The GSX-S1000 sources a version of the K5 GSX-R1000 Inline Four. The 999cc displacement and 73.4mm bore and 59mm stroke are unchanged, but engineers tuned the S model engine for street performance. New pistons, cam profiles and revised valve timing (those valves being made of steel instead of the R’s titanium) are the most notable revisions, with the GSX-S sacrificing top-end horsepower for improved bottom- and mid-range torque. The S models claim 145 peak horsepower and 78 lb-ft torque, but Suzuki notes that the S churns out more torque down low than its R sibling, which only nets its performance advantage at the upper end of the powerband. By comparison, the GSX-R1000 claims 185 peak horsepower at 11,500 rpm, which is, coincidentally, the where the S models redline.
In practical use, the engine is tuned quite well for the street. The S is content to zoom along in its responsive bottom end, with things getting more interesting in the meaty mid-range. Fueling is immediate, bordering on abrupt in the transition from fully closed throttle to open, but that’s picking nits. Roll on the gas and there is more than ample power for spirited street riding, and once the GSX-S gets spinning up into its top-end things get really interesting! It’s a proper sportbike and only the most hardhearted performance junkies will regard the Suzuki as a neutered GSX-R. This contrasts one of its main rivals, the CBR1000R, which does feel de-tuned and polite when compared to its literbike kin.
I was also impressed with the bike’s sound. The GSX-S had me grinning as I opened up the throttle on the freeway on-ramp with its terrific sounding intake howl and an exhaust note that really does surprise for a stock unit.
Engine performance is exhilarating yet easily managed, which is a tricky balance. There’s no fancy fly-by-wire stuff, and no Suzuki D-Mode with variable engine maps, which I can’t say that I missed all that much. The GSX-S does, however, employ a traction control system. A toggle switch on the right switchgear let riders select between four options, with three different intervention settings (1,2,3) as well as the ability to disable TC. For most of the day I kept the TC setting on 1, which allows some wheelspin and minimal intervention. I didn’t feel any noticeable intervention until switching to higher settings, and only when initiating exaggerated throttle inputs. I found the system effective without being intrusive.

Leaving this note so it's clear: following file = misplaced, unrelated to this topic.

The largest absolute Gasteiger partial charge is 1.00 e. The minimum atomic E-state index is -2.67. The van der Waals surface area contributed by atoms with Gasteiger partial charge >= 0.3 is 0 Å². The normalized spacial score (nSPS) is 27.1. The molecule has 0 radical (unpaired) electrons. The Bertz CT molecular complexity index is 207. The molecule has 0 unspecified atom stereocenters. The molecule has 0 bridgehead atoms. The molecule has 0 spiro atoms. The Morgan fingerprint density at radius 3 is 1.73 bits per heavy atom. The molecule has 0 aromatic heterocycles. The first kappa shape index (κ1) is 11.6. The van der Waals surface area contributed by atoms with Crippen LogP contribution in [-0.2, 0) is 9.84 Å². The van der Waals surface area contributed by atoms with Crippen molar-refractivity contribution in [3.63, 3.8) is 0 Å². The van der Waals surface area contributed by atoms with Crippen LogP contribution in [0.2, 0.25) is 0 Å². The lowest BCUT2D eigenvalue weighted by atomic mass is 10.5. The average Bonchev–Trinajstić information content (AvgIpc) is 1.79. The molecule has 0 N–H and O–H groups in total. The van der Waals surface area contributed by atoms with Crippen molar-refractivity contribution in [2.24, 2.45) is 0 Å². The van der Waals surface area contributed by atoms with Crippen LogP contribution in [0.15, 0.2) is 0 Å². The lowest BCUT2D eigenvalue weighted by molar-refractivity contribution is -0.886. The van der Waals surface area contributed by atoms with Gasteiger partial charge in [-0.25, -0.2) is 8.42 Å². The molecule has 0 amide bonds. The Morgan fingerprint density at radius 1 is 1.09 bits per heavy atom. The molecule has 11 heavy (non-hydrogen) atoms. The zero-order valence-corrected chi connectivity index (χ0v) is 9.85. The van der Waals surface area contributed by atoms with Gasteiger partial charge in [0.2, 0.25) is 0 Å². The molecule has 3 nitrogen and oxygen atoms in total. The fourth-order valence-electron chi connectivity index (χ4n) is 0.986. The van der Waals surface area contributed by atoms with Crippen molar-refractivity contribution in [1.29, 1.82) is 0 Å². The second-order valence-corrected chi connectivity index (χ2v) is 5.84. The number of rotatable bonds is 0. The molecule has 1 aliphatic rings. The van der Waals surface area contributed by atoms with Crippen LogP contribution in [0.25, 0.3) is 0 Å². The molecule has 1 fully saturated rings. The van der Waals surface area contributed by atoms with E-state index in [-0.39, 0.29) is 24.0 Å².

The GSX-S’s six-speed transmission is a no frills unit. True, there’s no slipper clutch or quickshifter, but I didn’t regret their absence. Shifting is snick, snick, snick easy. No bobbles or misses. No abrupt clutch engagement. No complaints.
When it comes to handling, the GSX-S lives up to its sporty pretensions. It sources a twin-spar aluminum frame – which is actually lighter than the R model – and shares the GSX-R swingarm. It’s not as sharp or aggressive as a track-oriented bike, but the S is quick-turning and responsive to inputs. On a particularly tight one-lane road, a car surprised me on a blind corner by crowding into my lane. Mid-corner I was able to pick up and dart out of the way with minimal drama. It’s quick on-its-toes without feeling twitchy or flighty, another tricky balance.
KYB provides the suspension units, with a 43mm inverted fork and single rear shock, and they held up well for a high-speed pace. Our ride took an unplanned detour due to construction, and the impromptu route, which careened through the Redwoods north of Santa Cruz, saw variable road conditions that included several bumpy sections. The GSX-S’s taut suspension, which performed so well on the smooth high-speed surfaces, felt harsh on the less pristine sections. That said, I can’t gripe too much, because I didn’t fuss with the clickers and, thankfully, the units offer a wide range of adjustability – the fork adjustable for preload, compression and rebound, and the shock for preload and rebound.
After lunch at Alice’s Restaurant (a highly recommended stop for riders on Skyline Boulevard), the remainder of the day would be aboard the GSX-S1000F. It’s not an oversimplification to say the F is the same bike with a fairing (I guess that’s what the F is for…). The extra bodywork adds 13 pounds to the naked bike’s 459-pound claimed curb weight. To compensate for this weight change and the fairing’s aerodynamic effect, the front fork utilizes slightly higher oil capacity. Other than that, the bikes are identical.